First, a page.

- Developing knowledge and understanding of diverse perspectives, global awareness, or other cultures
- Learning to Apply Course Material (to improve thinking, problem solving, and decisions)
- Developing specific skills, competencies, and points of view needed by professionals in the field most closely related to this course
- Acquiring skills in working with others as a member of a team
- Developing creative capacities (inventing, designing, writing, performing in art, music, drama, etc.)
- Gaining a broader understanding and appreciation of intellectual/cultural activity
- Developing skill in expressing myself orally or in writing
- Learning how to find, evaluate, and use resources to explore a topic in depth
- Developing ethical reasoning and/or ethical decision making
- Learning to analyze and critically evaluate ideas, arguments, and points of view
- Learning to apply knowledge and skills to benefit others or serve the public good
- Learning appropriate methods for collecting, analyzing, and interpreting numerical information
The IDEA course evaluations are administered online during the final two weeks of the term and students are able to use a variety of devices e.g. (laptop, cell phone, tablet) to complete the evaluation. Faculty are encouraged to provide at least 15 minutes at the beginning of a class for students to complete their evaluation. We will continue to provide webinars, videos, and workshops to assist faculty in setting up their evaluations as well as in interpreting and using the results. If you would like to review the elements of the IDEA instrument, please go to: https://www.ideaedu.org/Services/Student-Ratings-of-Instruction-Tools. If you have questions about how the process works at URI or looking for ways to increase response rates please visit: web.uri.edu/provost/idea-procedure, or contact Sean Krueger at, firstname.lastname@example.org.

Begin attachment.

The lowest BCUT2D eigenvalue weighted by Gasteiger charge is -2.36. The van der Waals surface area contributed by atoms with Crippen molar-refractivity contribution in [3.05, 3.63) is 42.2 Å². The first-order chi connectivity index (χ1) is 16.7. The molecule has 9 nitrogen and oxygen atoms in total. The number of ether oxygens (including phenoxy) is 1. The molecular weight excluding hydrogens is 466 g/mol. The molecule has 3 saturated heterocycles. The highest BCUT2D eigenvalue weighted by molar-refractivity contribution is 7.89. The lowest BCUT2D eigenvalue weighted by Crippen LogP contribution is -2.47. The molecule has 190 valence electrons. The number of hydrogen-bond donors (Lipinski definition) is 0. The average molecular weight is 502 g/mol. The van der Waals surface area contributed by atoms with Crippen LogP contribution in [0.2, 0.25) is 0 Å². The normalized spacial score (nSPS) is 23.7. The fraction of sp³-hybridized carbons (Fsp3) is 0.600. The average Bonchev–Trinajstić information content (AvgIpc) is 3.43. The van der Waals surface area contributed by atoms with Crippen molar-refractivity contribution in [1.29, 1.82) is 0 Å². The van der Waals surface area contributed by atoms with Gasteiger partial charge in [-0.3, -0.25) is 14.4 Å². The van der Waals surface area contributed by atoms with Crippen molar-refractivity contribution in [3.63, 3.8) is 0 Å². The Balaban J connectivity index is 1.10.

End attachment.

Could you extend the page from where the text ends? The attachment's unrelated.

Thank you for reading this very long but hopefully informative memo. A clear syllabus that includes expectations, objectives, and support opportunities is a significant tool in enhancing student learning and retention, which is a major concern for all of us.
Best wishes for an enjoyable and productive semester.